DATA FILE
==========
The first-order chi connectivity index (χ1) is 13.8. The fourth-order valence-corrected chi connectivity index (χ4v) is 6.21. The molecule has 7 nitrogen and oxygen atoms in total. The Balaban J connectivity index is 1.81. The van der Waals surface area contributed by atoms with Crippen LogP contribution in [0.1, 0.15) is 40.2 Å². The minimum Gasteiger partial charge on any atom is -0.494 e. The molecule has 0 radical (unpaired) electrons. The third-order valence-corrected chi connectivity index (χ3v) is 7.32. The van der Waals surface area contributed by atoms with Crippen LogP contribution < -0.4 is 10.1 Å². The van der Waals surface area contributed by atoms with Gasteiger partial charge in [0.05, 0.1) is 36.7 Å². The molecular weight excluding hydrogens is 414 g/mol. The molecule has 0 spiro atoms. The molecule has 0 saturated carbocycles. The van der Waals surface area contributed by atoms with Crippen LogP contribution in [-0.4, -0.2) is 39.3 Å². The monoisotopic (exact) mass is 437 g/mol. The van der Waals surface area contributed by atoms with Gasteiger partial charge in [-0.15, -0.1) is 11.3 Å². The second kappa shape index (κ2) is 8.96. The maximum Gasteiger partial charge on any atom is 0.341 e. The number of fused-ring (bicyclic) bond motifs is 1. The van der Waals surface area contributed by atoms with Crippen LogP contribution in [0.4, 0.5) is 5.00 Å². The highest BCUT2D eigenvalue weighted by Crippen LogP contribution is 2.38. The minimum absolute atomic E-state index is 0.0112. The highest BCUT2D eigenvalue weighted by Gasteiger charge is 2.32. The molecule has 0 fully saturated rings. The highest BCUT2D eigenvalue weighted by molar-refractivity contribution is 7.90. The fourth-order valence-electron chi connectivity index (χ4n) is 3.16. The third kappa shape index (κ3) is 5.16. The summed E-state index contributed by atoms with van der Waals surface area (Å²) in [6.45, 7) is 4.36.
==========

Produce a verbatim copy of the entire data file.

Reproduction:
The first-order chi connectivity index (χ1) is 13.8. The fourth-order valence-corrected chi connectivity index (χ4v) is 6.21. The molecule has 7 nitrogen and oxygen atoms in total. The Balaban J connectivity index is 1.81. The van der Waals surface area contributed by atoms with Crippen LogP contribution in [0.1, 0.15) is 40.2 Å². The minimum Gasteiger partial charge on any atom is -0.494 e. The molecule has 0 radical (unpaired) electrons. The third-order valence-corrected chi connectivity index (χ3v) is 7.32. The van der Waals surface area contributed by atoms with Crippen LogP contribution < -0.4 is 10.1 Å². The van der Waals surface area contributed by atoms with Gasteiger partial charge in [0.05, 0.1) is 36.7 Å². The molecular weight excluding hydrogens is 414 g/mol. The molecule has 0 spiro atoms. The molecule has 0 saturated carbocycles. The van der Waals surface area contributed by atoms with Crippen LogP contribution in [-0.4, -0.2) is 39.3 Å². The monoisotopic (exact) mass is 437 g/mol. The van der Waals surface area contributed by atoms with Gasteiger partial charge in [-0.15, -0.1) is 11.3 Å². The second kappa shape index (κ2) is 8.96. The maximum Gasteiger partial charge on any atom is 0.341 e. The number of fused-ring (bicyclic) bond motifs is 1. The van der Waals surface area contributed by atoms with Crippen LogP contribution in [0.4, 0.5) is 5.00 Å². The highest BCUT2D eigenvalue weighted by Crippen LogP contribution is 2.38. The minimum absolute atomic E-state index is 0.0112. The highest BCUT2D eigenvalue weighted by Gasteiger charge is 2.32. The molecule has 0 fully saturated rings. The highest BCUT2D eigenvalue weighted by molar-refractivity contribution is 7.90. The fourth-order valence-electron chi connectivity index (χ4n) is 3.16. The third kappa shape index (κ3) is 5.16. The summed E-state index contributed by atoms with van der Waals surface area (Å²) in [6.45, 7) is 4.36.